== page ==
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A Global Treasure Hunt

A Global Treasure Hunt

The first time we came across Geocaching we were just about to head to New York for a six month work assignment. That was 2010 and back then, the easiest way to play was to buy a GPS. We duly bought one (a Garmin Oregon 450 - affectionately known as Garmie). We took it everywhere and spent most of our spare time seeking out caches all across New York City and beyond. It was a great way to explore the less well-known parts of the city.

So, what is Geocaching?

Geocaching is a game. A global treasure hunting game. You look for caches that other people have hidden. You find out about these caches using the website geocaching.com. There are millions of caches worldwide and the chances are you are not too far from one right now!

Caches come in all shapes and sizes but are usually watertight containers with (at least) a log book inside. Once you have found a cache you sign the log book, replace it where you found it, log it as found on the geocaching website, and then head on to the next one.

How do I play?

These days, all you need is a smart phone, a pen (for signing the log book), and a sense of adventure. You can view basic geocaches on an online map by setting up a free account at geocaching.com/account/join. Once you have access to the map, you will be able to see where your nearest caches are located.

Use the website to navigate towards a cache location and when you are within a few meters, start hunting. Caches will usually be hidden well enough to avoid accidental discovery but not usually so well hidden that you can't find them fairly easily once you know what you're looking for.

Here are a few of the more common types of cache: 

  • Old 35mm film canisters
  • Clip lock plastic boxes
  • Any plastic container with a screw top lid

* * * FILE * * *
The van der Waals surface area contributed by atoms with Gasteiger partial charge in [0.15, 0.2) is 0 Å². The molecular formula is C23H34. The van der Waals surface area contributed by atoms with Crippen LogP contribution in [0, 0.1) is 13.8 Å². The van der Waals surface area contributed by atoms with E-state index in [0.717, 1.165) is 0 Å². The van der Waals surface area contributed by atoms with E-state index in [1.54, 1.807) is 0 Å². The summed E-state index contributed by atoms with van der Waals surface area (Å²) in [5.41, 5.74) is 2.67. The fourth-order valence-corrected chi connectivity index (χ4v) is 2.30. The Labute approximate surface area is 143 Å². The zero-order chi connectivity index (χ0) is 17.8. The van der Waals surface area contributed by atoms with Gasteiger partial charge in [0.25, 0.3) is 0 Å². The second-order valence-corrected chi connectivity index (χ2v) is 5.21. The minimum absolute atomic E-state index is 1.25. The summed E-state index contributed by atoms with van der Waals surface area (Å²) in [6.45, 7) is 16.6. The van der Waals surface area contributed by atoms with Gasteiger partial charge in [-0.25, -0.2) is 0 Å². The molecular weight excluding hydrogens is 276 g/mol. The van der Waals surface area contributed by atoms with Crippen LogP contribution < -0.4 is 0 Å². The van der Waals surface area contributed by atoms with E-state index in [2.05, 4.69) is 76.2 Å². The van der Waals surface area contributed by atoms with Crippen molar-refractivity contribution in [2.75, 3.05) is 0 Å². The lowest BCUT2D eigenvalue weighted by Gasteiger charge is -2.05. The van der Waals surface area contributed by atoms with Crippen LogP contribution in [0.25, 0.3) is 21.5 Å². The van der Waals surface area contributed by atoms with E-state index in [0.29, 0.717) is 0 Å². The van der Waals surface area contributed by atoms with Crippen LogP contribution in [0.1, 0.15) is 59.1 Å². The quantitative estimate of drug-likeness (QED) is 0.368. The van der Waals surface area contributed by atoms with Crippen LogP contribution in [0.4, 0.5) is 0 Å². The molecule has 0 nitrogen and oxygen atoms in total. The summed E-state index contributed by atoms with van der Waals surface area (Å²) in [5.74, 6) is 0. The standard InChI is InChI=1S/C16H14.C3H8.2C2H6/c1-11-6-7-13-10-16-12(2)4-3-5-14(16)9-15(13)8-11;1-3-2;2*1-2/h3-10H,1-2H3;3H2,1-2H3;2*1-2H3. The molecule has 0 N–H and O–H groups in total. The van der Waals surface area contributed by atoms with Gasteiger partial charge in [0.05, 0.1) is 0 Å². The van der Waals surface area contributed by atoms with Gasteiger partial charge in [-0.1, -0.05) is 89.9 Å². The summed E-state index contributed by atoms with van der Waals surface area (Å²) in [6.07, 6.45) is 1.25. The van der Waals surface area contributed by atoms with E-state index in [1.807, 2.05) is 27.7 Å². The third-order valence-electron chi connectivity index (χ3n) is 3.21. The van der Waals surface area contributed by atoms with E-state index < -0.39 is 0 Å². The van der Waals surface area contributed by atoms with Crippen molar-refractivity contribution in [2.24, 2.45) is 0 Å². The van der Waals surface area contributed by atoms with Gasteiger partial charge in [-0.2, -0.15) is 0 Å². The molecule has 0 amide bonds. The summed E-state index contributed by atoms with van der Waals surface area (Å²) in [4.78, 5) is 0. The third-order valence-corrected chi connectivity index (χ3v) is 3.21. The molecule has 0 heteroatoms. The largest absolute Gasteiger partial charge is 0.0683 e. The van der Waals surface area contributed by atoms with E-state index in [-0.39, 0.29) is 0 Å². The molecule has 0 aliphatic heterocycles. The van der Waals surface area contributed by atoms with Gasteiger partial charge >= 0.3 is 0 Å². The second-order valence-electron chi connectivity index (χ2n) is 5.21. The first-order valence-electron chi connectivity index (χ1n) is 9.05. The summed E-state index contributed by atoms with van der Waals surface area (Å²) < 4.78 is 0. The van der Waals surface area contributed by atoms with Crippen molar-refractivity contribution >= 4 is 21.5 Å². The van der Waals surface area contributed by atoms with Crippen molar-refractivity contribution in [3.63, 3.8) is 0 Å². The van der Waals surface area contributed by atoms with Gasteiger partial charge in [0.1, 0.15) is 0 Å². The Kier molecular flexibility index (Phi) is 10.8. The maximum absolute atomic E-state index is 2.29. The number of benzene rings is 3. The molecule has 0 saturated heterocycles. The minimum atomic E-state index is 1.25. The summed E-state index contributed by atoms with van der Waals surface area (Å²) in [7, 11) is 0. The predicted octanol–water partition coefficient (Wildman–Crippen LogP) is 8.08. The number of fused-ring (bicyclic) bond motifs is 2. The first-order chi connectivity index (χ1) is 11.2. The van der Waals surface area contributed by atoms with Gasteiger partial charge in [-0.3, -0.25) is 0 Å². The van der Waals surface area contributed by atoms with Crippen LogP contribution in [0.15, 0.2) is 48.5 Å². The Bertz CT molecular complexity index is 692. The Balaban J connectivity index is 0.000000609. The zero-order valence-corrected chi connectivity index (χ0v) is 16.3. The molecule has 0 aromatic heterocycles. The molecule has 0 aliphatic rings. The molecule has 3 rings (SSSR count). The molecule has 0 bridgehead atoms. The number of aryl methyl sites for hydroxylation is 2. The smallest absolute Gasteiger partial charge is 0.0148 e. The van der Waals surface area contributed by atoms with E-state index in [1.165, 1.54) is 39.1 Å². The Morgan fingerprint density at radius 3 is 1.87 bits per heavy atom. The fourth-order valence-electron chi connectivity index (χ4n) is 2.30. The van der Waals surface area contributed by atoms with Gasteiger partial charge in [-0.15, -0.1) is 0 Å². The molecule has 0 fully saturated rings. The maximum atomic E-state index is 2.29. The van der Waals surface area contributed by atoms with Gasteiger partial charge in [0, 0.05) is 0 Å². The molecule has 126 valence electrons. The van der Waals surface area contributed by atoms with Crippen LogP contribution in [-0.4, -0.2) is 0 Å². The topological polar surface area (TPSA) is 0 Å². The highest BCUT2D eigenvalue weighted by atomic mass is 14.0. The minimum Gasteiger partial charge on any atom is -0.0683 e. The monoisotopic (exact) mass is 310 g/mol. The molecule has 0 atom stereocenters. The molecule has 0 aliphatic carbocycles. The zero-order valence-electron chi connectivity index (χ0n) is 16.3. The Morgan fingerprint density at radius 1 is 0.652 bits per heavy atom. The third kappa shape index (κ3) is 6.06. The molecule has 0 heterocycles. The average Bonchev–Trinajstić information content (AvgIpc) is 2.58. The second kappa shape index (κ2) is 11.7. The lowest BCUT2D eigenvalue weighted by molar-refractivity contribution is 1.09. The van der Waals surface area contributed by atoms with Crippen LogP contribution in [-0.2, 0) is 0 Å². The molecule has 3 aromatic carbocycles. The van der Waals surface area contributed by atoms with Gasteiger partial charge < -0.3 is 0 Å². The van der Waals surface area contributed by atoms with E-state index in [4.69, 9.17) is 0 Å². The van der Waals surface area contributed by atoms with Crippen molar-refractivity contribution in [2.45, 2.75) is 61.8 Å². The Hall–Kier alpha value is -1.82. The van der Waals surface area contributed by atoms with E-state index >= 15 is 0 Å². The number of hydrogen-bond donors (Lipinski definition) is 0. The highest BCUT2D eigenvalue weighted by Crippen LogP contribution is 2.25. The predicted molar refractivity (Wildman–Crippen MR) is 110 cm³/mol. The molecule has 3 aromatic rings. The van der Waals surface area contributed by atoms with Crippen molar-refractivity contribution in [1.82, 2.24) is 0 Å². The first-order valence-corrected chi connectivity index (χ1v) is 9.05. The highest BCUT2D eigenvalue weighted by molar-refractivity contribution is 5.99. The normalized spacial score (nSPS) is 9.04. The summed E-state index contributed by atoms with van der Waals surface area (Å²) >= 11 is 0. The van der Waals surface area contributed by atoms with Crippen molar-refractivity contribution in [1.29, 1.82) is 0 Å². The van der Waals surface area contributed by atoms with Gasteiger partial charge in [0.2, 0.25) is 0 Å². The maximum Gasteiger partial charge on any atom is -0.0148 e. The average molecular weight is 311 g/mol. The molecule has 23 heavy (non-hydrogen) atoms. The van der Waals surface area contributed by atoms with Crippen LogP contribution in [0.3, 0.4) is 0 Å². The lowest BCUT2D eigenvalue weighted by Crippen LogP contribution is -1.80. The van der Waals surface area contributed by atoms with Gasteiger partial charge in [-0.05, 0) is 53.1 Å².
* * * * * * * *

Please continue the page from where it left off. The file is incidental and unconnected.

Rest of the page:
• Magnetic "button" containers

What do I do when I find a cache?

When you have found a cache, first rejoice at your success, and then open it up and look inside. In many cases the only content will be the log book. This is very often several long thin sheets of paper stapled together and rolled up so it will fit neatly inside the cache container.

In some cases there will be trinkets inside. You are welcome to remove these trinkets but geocaching etiquette demands that you replace them with something of equal or greater value.

Here are few examples of the types of trinkets you might find (or leave) inside a cache: 

  • Stickers
  • Small toys 
  • key rings

You shouldn't find anything edible or dangerous and if you do, you should remove it and report it. If you find rubbish inside, you can be a good geocaching citizen and remove it.

What next?

Once you have signed the log book, remember to also mark the cache as "found" on the website. Leave a comment for the owner so they can see how you enjoyed the hunt for their treasure. 

Most important of all, replace the cache exactly where you found it so someone else can enjoy finding it another time.

If you would like to give geocaching a try, you can take a look at the children's worksheets I've designed to go with each walk in my book. Or, take a look at my geocaching page where I share more details about this fun hobby, plus a number of downloadable walking routes based around small clusters of geocaches.

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